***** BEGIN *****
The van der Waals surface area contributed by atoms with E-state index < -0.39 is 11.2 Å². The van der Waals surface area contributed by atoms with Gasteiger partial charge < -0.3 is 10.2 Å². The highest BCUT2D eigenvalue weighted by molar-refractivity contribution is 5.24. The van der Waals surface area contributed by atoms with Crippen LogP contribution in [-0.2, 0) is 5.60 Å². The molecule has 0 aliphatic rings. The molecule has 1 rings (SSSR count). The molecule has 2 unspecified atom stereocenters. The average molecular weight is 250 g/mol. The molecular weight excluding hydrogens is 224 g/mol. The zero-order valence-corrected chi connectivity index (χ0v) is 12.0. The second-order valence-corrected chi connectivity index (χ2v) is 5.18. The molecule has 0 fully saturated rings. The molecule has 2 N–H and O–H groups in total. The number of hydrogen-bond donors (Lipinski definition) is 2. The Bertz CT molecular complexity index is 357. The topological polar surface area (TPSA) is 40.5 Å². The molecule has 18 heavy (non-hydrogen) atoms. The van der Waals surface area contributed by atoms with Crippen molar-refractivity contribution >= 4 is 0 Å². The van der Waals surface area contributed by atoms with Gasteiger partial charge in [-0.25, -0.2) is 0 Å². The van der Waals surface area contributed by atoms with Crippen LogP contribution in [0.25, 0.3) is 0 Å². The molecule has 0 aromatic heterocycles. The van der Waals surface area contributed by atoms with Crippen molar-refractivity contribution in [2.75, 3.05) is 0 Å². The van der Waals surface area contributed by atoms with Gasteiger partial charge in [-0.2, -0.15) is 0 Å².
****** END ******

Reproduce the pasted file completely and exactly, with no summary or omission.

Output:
The van der Waals surface area contributed by atoms with E-state index < -0.39 is 11.2 Å². The van der Waals surface area contributed by atoms with Gasteiger partial charge < -0.3 is 10.2 Å². The highest BCUT2D eigenvalue weighted by molar-refractivity contribution is 5.24. The van der Waals surface area contributed by atoms with Crippen LogP contribution in [-0.2, 0) is 5.60 Å². The molecule has 0 aliphatic rings. The molecule has 1 rings (SSSR count). The molecule has 2 unspecified atom stereocenters. The average molecular weight is 250 g/mol. The molecular weight excluding hydrogens is 224 g/mol. The zero-order valence-corrected chi connectivity index (χ0v) is 12.0. The second-order valence-corrected chi connectivity index (χ2v) is 5.18. The molecule has 0 fully saturated rings. The molecule has 2 N–H and O–H groups in total. The number of hydrogen-bond donors (Lipinski definition) is 2. The Bertz CT molecular complexity index is 357. The topological polar surface area (TPSA) is 40.5 Å². The molecule has 18 heavy (non-hydrogen) atoms. The van der Waals surface area contributed by atoms with Crippen molar-refractivity contribution >= 4 is 0 Å². The van der Waals surface area contributed by atoms with Gasteiger partial charge in [-0.25, -0.2) is 0 Å². The van der Waals surface area contributed by atoms with Crippen LogP contribution in [0.25, 0.3) is 0 Å². The molecule has 0 aromatic heterocycles. The van der Waals surface area contributed by atoms with Crippen molar-refractivity contribution in [2.75, 3.05) is 0 Å². The van der Waals surface area contributed by atoms with Gasteiger partial charge in [-0.2, -0.15) is 0 Å².